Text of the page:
The transition to living alone and psychological distress in later life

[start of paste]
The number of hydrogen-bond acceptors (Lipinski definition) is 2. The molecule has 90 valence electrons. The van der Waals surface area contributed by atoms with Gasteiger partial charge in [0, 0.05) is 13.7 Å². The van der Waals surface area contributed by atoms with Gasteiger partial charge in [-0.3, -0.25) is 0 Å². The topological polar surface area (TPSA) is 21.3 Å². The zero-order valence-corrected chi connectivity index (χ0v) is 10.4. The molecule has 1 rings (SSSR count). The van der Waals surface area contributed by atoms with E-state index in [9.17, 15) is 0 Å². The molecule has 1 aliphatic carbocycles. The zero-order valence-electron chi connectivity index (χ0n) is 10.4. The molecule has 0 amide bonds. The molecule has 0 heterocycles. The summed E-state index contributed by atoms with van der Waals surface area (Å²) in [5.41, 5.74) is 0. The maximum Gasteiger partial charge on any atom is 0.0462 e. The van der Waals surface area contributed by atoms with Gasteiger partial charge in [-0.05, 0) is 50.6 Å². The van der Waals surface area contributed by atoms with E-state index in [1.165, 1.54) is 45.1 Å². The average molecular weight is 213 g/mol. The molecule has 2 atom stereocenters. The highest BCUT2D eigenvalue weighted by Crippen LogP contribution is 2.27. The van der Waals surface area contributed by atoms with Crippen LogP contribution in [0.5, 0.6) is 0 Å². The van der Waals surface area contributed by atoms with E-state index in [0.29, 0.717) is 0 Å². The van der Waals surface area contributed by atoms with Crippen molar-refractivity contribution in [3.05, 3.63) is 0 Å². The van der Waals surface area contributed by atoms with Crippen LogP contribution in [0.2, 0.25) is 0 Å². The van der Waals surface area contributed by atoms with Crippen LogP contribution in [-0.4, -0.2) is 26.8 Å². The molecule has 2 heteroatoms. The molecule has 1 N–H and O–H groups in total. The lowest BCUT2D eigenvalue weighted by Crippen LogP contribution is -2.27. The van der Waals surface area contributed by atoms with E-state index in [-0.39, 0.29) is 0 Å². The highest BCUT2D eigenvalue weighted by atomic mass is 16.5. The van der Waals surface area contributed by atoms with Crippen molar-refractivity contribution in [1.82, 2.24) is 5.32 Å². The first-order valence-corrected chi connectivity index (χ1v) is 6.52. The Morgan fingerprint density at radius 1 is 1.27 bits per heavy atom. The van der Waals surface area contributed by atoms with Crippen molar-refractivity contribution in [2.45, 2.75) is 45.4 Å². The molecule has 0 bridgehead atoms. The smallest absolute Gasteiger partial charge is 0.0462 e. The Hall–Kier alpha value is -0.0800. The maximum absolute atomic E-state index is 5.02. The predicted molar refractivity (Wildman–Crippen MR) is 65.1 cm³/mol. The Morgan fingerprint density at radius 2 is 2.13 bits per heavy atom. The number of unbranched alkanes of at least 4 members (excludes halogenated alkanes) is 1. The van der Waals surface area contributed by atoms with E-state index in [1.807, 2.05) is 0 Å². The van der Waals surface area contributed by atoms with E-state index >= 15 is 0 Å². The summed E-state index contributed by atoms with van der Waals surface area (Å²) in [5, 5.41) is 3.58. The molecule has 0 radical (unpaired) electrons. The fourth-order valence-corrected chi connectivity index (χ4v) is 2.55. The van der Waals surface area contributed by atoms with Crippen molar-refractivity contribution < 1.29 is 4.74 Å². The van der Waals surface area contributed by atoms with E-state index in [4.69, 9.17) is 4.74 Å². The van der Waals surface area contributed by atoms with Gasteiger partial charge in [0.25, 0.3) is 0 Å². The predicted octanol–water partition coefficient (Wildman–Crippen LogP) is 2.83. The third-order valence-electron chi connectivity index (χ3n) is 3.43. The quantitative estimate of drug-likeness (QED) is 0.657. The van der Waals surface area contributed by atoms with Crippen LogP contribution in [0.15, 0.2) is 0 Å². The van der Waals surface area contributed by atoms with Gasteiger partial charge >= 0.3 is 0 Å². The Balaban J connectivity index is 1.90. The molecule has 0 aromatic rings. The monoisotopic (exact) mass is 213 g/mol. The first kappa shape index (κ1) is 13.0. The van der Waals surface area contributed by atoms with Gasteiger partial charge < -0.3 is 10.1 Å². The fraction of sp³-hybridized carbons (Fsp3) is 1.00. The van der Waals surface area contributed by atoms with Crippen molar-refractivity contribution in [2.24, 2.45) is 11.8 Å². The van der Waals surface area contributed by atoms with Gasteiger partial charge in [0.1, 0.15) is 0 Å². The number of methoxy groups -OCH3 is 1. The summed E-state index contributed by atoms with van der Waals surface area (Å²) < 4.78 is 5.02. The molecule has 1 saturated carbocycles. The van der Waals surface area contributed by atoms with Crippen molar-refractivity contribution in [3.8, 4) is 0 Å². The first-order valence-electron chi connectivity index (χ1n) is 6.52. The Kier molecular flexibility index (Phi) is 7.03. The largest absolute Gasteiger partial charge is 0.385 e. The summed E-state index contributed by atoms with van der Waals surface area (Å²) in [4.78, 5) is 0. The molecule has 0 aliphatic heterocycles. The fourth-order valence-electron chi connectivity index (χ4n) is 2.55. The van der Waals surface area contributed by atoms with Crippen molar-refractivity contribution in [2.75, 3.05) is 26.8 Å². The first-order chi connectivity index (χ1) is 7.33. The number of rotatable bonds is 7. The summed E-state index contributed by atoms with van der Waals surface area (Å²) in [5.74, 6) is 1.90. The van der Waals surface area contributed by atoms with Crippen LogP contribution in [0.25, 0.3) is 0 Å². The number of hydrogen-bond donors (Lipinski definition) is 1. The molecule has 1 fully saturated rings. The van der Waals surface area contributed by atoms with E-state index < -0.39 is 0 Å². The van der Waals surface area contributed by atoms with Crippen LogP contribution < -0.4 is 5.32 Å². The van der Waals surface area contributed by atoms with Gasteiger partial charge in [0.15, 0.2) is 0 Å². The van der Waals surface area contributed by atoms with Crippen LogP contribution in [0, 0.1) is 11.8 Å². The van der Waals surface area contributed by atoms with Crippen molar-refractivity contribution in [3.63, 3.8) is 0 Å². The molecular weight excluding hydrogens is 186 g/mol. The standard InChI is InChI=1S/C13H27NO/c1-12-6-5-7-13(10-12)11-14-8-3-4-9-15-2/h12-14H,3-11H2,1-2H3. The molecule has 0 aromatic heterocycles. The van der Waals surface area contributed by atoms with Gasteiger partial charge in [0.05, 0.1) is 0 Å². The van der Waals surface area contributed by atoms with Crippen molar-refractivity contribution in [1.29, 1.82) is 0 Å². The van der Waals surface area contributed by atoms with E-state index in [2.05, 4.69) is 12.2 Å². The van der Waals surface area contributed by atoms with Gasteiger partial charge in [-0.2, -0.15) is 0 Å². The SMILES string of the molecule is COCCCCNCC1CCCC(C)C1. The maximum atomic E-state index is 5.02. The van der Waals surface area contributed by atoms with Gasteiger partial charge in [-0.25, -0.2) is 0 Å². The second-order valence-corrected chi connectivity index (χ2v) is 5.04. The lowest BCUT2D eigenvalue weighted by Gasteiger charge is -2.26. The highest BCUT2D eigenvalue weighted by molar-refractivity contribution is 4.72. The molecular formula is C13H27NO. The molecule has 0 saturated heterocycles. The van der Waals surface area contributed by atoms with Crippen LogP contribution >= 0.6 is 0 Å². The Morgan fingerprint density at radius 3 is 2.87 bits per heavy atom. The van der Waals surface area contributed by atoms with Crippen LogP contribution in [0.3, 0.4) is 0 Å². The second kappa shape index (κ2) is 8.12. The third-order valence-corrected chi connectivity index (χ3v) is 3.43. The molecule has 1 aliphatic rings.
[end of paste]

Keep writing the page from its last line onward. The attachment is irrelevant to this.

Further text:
Background: living alone in later life has been linked to psychological distress but less is known about the role of the transition into living alone and the role of social and material resources.Methods: a total of 21,535 person-years of data from 4,587 participants of the British Household Panel Survey aged 65+ are analysed. Participants provide a maximum 6 years' data (t0-t5), with trajectories of living arrangements classified as: consistently partnered/ with children/alone; transition from partnered to alone/with children to alone. General Health Questionnaire (GHQ)-12 caseness (score >3) is investigated using multi-level logistic regression, controlling for sex, age, activities of daily living, social and material resources.Results: after a transition from partnered at t0to alone at t1, the odds for GHQ-12 caseness increased substantially, but by t3returned to baseline levels. The odds for caseness at t0were highest for those changing from living with a child at t0to living alone at t1but declined following the transition to living alone. None of the covariates explained these associations. Living consistently alone did confer increased odds for caseness.Conclusions: living alone in later life is not in itself a strong risk factor for psychological distress. The effects of transitions to living alone are dependent on the preceding living arrangement and are independent of social and material resources. This advocates a longitudinal approach, allowing identification of respondents' location along trajectories of living arrangements. © The Author 2013. Published by Oxford University Press on behalf of the British Geriatrics Society.